Cheidu’s and the Chair made the case, emphasizing the cause I truly believe in, a better trading Africa is a better response to development challenges in Africa. I recalled we had a funny moment, during his eloquent lecture to the joint meeting with both the house and the senate chaired by the Speaker and the Senate Pro Tempore; people were so mesmerized by his command of the English language that one of the officials turned to me and said “Axel weh you got this man from, he professor? Dammit, the pekin know book, he can lecture.” But Cheidu’s command of the trade issues and his strategic and eloquent response with such respect and dignity seem to command such a response for those in his audience. A meeting that was to last for an hour lasted over three, as he captivated the body of elected officials. To make a long story short, the visit worked and the combined house was on board and ratified the protocol on accession and probably more laws and protocols on trade and investment setting the stage to modernize the economy, more than probably any sitting legislature prior. Over twenty laws and protocols were ratified or passed by the legislature.

From my first encounter with him through the entire accession process, over 40 Liberians were sent abroad for training to build Liberia’s capacity on trade related issues. Till this day, one to two Liberians are studying and interning at the WTO on an annual basis, continuing that legacy commitment of building Africa’s capacity to use trade for development. Cheidu was my secret ‘weapon’ the big brother who said constantly to me, stay focused, and just get it done, all else are distractions. He was right there, during those long negotiations. He would host me on many occasions for dinners to lunches and at times with his lovely wife Ime who hosted our delegation along with my wife to encourage us.

The last time I saw my friend and brother, was in 2018 during the World Bank’s Spring Meeting. We caught up over dinner that evening where he told me about his new journey as the Chief Trade Negotiator and Director General of Nigeria’s Office for Trade Negotiation. He was very happy to be back home in Nigeria during this critical and momentous convergence of a cause he truly believed in – Africa uniting as a trading bloc under the new African Continental Free Trade Area (AfCFTA). This is where his deep passion lied, and where he put all of his energy. My last communication with him was to congratulate him when Nigeria finally signed the AfCFTA – his response “Thank you, my Brother Axel. It has been a long road.” I responded; I can imagine. Now the second phase of the real work begins. And his “Indeed!” His last words to me.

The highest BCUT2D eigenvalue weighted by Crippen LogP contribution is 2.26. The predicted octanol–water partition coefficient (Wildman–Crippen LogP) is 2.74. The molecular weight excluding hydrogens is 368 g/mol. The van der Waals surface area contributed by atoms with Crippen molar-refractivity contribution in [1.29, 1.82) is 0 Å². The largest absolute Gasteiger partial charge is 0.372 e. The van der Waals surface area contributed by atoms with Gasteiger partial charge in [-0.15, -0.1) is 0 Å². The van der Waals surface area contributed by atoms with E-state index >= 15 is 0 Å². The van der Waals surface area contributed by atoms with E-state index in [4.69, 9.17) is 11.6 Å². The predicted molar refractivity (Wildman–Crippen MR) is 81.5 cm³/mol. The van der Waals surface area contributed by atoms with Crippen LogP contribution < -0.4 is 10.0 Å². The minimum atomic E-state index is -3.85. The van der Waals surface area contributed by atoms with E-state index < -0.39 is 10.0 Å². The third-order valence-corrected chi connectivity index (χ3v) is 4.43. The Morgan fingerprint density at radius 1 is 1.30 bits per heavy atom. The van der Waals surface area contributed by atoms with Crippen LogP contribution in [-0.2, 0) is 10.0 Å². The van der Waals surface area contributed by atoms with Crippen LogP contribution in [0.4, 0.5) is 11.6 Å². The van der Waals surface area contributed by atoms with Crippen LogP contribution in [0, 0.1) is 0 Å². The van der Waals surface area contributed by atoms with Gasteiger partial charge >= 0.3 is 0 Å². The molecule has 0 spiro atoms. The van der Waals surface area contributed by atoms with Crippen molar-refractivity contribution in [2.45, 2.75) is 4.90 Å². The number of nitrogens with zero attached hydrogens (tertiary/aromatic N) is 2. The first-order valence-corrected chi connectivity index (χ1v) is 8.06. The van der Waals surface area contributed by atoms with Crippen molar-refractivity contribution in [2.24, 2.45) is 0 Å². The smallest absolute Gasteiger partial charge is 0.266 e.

My friend and brother had been quietly battling cancer, and two days ago made his final curtain call. My erudite friend and brother was a blessing and a bright star on our continent. He inspired and empower many by his access, his actions and his altruism. He worked till his final end, on a lifelong commitment that the mastery of trade by African nations can graduate many nations out of poverty, that the world would be a better place with a better trading Africa.

I am sure he has a new audience captivated by his disarming charm and eloquence, putting smiles on so many faces in his oratorial narrations of journeys past. 

My dear brother, you fought a good fight, lifted many as you climbed, and left an indelible footprint in all of your encounters. Nigeria truly have lost one of its greatest unsung heroes. For the impact of his work is yet to come, but so so many more Nigerians for generations will benefit from the work of Dr. Cheidu Osakwe, the kind soul I was privileged to call friend and brother. He was a beautiful mind.

Rest brother, till we meet again. The Heavens celebrate your arrival.